The first text message – a simple Merry Christmas – was sent over the Vodafone network on December 3, 1992 by a 22-year-old Canadian test engineer to the phone of one Richard Jarvis. And the rest, as they say, is history.
In the past 23 years, the SMS (short messaging service) has redefined the way we communicate. As far as technologies go, it has survived the test of time.
The question, however, remains whether it will continue to withstand the onslaught of other over-the-top (OTT) messaging services such as WhatsApp, Facebook and Snapchat or even email.
On its 23rd anniversary, it is probably a good time to reminisce about the past and consider the drivers and challenges for SMS to continue to play a part in our lives.
SMS, or commonly referred to as text message, is typically around 160 characters in length and is routed through a telecom operator. Multiple messages can be clubbed together to appear as one full message to the recipient. However, each message is billed separately.
Will the industry continue to grow, at least at a modest rate? Let’s see what research indicates.
According to Juniper Research, by 2017, SMS traffic is expected to reach 12 trillion messages per annum and revenues are expected to be in the vicinity of $192 billion per annum.
Despite the proliferation of other messaging technologies, the industry is growing at about 7 per cent per annum. Let us consider what is driving this growth. Despite being one of the oldest messaging technologies, SMS remains one of the major forms of mobile messaging and accounts for a key part of mobile network operator service revenues.
The main reason cited for the success of SMS is ubiquity. This has proven to be its greatest strength. In less than three decades, the mobile phones in use have grown from zero to more than 7 billion, and each of these phones supports SMS. The other strength is reliability as SMS does not depend on mobile broadband or any other data connection to deliver a message, unlike instant messaging and social messaging. There is no sign-up needed, no internet data connection, and one potentially has limitless access to message anyone with a mobile phone.
Aiding the growth of SMS are applications such as alerts and notifications, one-time password (OTP), transaction confirmation, reminders, requests (user name/ password), brand building and promotional activities, customer relationship management, information updates and remote system monitoring.
One of the customers of Routesms Solutions relies on SMS to track the movement of schoolchildren and school buses to alert parents. The parents receive just-in-time notifications and know exactly where their child is, or exactly when to go and drop/pick up their child.
We see the growth in the use of similar innovative SMS applications continuing in the foreseeable future.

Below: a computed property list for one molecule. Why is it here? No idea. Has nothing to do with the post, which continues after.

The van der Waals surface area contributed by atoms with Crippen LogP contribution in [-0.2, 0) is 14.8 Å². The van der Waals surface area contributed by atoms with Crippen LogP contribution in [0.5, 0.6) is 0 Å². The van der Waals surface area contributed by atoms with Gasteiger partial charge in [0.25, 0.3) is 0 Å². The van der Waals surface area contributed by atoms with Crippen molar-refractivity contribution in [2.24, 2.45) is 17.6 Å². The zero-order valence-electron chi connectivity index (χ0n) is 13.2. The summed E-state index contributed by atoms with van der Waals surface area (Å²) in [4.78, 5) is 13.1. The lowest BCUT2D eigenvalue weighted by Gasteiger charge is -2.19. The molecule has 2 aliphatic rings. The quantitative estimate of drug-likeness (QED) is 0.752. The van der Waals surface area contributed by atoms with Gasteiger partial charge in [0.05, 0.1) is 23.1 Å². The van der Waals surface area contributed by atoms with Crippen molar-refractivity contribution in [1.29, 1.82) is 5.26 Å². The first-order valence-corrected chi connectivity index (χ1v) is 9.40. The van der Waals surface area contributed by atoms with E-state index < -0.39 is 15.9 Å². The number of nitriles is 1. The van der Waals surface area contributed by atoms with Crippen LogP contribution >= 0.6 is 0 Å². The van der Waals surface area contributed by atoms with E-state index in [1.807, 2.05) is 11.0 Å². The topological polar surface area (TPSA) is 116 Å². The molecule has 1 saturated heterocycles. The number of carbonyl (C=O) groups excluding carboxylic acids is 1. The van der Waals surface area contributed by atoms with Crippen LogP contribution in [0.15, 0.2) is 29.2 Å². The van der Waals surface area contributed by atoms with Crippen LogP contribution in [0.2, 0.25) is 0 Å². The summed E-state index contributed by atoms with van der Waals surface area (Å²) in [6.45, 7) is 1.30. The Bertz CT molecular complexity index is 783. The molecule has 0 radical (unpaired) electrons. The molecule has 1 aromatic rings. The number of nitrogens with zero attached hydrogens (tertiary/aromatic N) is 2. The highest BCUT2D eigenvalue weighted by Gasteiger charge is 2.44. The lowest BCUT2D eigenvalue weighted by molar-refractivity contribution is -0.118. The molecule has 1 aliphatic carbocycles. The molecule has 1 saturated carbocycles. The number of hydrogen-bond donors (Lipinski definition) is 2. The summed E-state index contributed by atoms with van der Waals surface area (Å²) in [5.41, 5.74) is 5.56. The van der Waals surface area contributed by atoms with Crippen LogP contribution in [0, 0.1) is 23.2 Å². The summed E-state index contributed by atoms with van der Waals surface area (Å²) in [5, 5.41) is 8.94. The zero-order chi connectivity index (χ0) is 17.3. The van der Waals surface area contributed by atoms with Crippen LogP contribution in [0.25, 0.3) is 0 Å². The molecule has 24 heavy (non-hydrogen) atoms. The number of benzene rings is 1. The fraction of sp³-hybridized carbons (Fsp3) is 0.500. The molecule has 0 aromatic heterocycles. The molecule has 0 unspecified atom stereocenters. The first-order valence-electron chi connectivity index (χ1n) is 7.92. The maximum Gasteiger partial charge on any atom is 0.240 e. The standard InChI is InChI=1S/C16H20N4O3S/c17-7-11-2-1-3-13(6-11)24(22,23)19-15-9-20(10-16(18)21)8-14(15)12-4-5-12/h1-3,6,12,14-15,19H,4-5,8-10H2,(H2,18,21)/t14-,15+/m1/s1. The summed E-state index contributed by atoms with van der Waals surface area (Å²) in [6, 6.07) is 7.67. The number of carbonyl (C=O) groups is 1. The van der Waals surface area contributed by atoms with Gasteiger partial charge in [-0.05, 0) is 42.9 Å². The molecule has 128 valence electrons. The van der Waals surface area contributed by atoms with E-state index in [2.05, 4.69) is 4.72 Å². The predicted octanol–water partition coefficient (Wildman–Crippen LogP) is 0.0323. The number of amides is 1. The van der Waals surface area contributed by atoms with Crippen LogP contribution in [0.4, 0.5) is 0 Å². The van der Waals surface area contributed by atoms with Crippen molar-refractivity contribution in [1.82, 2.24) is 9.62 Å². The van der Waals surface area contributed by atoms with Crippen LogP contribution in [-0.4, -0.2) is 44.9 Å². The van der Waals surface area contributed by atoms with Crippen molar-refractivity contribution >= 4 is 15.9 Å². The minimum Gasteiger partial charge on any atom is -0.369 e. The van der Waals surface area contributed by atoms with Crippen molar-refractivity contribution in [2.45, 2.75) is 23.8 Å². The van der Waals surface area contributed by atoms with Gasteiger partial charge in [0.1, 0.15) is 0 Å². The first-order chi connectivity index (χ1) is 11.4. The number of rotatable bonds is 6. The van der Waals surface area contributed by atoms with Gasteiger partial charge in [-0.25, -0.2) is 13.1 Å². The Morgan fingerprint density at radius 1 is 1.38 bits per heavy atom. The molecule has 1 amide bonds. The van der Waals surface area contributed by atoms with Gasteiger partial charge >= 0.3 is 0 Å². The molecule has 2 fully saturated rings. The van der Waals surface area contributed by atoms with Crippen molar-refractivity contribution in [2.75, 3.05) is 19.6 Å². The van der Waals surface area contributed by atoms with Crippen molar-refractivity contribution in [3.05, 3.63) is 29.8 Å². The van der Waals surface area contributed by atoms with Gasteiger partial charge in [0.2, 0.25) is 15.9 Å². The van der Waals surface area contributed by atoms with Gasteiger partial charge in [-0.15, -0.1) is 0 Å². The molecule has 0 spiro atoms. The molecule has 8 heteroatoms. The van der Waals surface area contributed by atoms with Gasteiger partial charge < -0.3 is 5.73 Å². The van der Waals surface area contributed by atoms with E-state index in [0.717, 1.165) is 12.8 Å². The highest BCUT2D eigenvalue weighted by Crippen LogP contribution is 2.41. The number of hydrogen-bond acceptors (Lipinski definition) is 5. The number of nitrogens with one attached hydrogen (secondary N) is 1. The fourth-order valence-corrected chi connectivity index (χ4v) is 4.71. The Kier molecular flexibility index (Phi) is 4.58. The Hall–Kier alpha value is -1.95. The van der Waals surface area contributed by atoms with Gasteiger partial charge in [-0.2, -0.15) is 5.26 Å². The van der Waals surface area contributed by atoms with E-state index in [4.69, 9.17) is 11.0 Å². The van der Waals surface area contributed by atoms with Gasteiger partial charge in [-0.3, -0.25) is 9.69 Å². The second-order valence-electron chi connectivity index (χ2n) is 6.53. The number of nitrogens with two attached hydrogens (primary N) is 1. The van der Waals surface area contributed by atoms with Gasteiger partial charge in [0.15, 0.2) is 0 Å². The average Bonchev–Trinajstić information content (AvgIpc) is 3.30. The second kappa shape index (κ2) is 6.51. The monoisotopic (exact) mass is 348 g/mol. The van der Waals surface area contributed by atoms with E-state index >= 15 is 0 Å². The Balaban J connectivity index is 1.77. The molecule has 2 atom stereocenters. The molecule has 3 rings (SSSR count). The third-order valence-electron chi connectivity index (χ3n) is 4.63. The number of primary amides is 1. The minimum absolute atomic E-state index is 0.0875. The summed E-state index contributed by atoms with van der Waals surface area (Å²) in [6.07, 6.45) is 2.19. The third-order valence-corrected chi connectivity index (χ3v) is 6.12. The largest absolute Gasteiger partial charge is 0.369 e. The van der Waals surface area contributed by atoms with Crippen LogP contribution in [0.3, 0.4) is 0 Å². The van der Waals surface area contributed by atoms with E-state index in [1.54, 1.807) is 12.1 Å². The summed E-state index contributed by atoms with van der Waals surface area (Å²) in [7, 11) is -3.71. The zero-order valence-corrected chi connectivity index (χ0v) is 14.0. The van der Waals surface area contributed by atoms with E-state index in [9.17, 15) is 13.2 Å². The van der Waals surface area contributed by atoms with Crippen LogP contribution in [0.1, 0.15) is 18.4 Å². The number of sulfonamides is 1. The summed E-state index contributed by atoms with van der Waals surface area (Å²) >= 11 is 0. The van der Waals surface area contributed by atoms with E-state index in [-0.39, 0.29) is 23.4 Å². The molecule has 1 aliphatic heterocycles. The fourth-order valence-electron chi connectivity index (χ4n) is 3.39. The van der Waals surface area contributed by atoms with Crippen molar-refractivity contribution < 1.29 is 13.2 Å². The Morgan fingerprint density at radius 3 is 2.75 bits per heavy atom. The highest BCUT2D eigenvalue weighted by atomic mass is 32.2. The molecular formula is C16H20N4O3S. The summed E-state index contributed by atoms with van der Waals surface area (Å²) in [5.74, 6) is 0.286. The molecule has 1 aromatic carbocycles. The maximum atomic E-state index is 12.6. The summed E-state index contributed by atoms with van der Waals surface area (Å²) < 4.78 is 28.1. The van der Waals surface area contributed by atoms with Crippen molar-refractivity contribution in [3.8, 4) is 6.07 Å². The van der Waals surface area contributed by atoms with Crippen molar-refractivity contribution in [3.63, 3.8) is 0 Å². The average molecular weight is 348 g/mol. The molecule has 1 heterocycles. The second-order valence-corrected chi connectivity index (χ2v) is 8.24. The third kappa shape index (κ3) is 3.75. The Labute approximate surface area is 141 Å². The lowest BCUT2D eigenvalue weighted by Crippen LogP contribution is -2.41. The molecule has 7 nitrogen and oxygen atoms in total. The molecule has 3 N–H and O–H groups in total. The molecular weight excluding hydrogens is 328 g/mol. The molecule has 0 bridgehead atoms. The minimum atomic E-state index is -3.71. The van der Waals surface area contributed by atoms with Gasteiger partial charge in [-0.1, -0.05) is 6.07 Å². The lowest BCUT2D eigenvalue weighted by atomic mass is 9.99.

The simplicity and versatility of SMS have helped it stake its claim as the most reliable messaging service beyond just person-to-person (P2P) communication to application-to-person (A2P) and person-to-application.
While a lot of the growth in P2P messaging has now shifted to OTT players such as Facebook, WeChat and WhatsApp, A2P messaging is what will continue to drive the market.
In the coming years, India, China and Africa, due to their large populations, will be the highest A2P volume generating regions. In fact, 70 per cent of all mobile users will come from these three regions.
The industry will focus more on the enterprise segment, banks and e-commerce being the biggest contributors towards the A2P SMS traffic. There is a huge opportunity in the A2P segment, especially in enterprise business. Further, OTT players like Facebook, WeChat and Viber will use more A2P SMSs for OTP and other activity-related alerts. Since the number of users for OTT services is increasing day by day, there will be more A2P SMSs to send.
Are there bottlenecks? Sure, there are. But most of these are limited to challenges at the mobile operators’ end and can be easily overcome.
One of the key issues we see in SMS growth is price variation in the same country. All mobile operators in Kenya, for example, have different price slabs, ran-ging from very high to very low. For aggregators like Routesms, such a situation makes it difficult to make any kind of monthly commitment to operators. Operators must move to a common pricing structure in a country.
For some time, especially in the emer-ging economies, any subscriber could be sent an SMS from an international operator or a web application without the knowledge of the subscriber’s operator, thereby resulting in a revenue loss to it. Now, having realised that A2P will be the biggest revenue generator, operators have started installing a filter in their system and are blocking SMSs delivered from a web application/internet service povider that they do not have a revenue arrangement with.